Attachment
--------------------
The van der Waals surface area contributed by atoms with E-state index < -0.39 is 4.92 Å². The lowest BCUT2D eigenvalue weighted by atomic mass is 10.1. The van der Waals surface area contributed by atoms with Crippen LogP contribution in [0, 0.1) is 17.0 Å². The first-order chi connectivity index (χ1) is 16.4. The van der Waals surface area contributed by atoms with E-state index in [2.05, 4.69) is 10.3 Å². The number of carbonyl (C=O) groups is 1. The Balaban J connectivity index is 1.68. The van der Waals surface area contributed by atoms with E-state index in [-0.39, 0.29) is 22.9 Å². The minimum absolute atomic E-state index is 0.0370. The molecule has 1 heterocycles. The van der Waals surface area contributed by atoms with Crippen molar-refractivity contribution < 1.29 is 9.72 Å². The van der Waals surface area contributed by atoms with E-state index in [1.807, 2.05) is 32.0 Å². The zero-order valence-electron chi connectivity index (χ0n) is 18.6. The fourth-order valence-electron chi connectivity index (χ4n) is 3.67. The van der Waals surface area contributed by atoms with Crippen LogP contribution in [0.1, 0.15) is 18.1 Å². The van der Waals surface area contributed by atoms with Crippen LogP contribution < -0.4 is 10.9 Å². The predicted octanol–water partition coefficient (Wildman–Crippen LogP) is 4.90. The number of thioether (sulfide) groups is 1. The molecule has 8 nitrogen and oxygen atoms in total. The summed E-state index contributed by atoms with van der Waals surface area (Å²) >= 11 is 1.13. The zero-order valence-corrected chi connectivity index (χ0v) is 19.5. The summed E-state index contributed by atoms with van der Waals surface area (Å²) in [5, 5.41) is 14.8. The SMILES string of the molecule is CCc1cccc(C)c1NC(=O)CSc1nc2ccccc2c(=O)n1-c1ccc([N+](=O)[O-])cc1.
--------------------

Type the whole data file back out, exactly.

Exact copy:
The van der Waals surface area contributed by atoms with E-state index < -0.39 is 4.92 Å². The lowest BCUT2D eigenvalue weighted by atomic mass is 10.1. The van der Waals surface area contributed by atoms with Crippen LogP contribution in [0, 0.1) is 17.0 Å². The first-order chi connectivity index (χ1) is 16.4. The van der Waals surface area contributed by atoms with E-state index in [2.05, 4.69) is 10.3 Å². The number of carbonyl (C=O) groups is 1. The Balaban J connectivity index is 1.68. The van der Waals surface area contributed by atoms with E-state index in [-0.39, 0.29) is 22.9 Å². The minimum absolute atomic E-state index is 0.0370. The molecule has 1 heterocycles. The van der Waals surface area contributed by atoms with Crippen molar-refractivity contribution < 1.29 is 9.72 Å². The van der Waals surface area contributed by atoms with E-state index in [1.807, 2.05) is 32.0 Å². The zero-order valence-electron chi connectivity index (χ0n) is 18.6. The fourth-order valence-electron chi connectivity index (χ4n) is 3.67. The van der Waals surface area contributed by atoms with Crippen LogP contribution in [0.1, 0.15) is 18.1 Å². The van der Waals surface area contributed by atoms with Crippen LogP contribution < -0.4 is 10.9 Å². The predicted octanol–water partition coefficient (Wildman–Crippen LogP) is 4.90. The number of thioether (sulfide) groups is 1. The molecule has 8 nitrogen and oxygen atoms in total. The summed E-state index contributed by atoms with van der Waals surface area (Å²) >= 11 is 1.13. The zero-order valence-corrected chi connectivity index (χ0v) is 19.5. The summed E-state index contributed by atoms with van der Waals surface area (Å²) in [5, 5.41) is 14.8. The SMILES string of the molecule is CCc1cccc(C)c1NC(=O)CSc1nc2ccccc2c(=O)n1-c1ccc([N+](=O)[O-])cc1.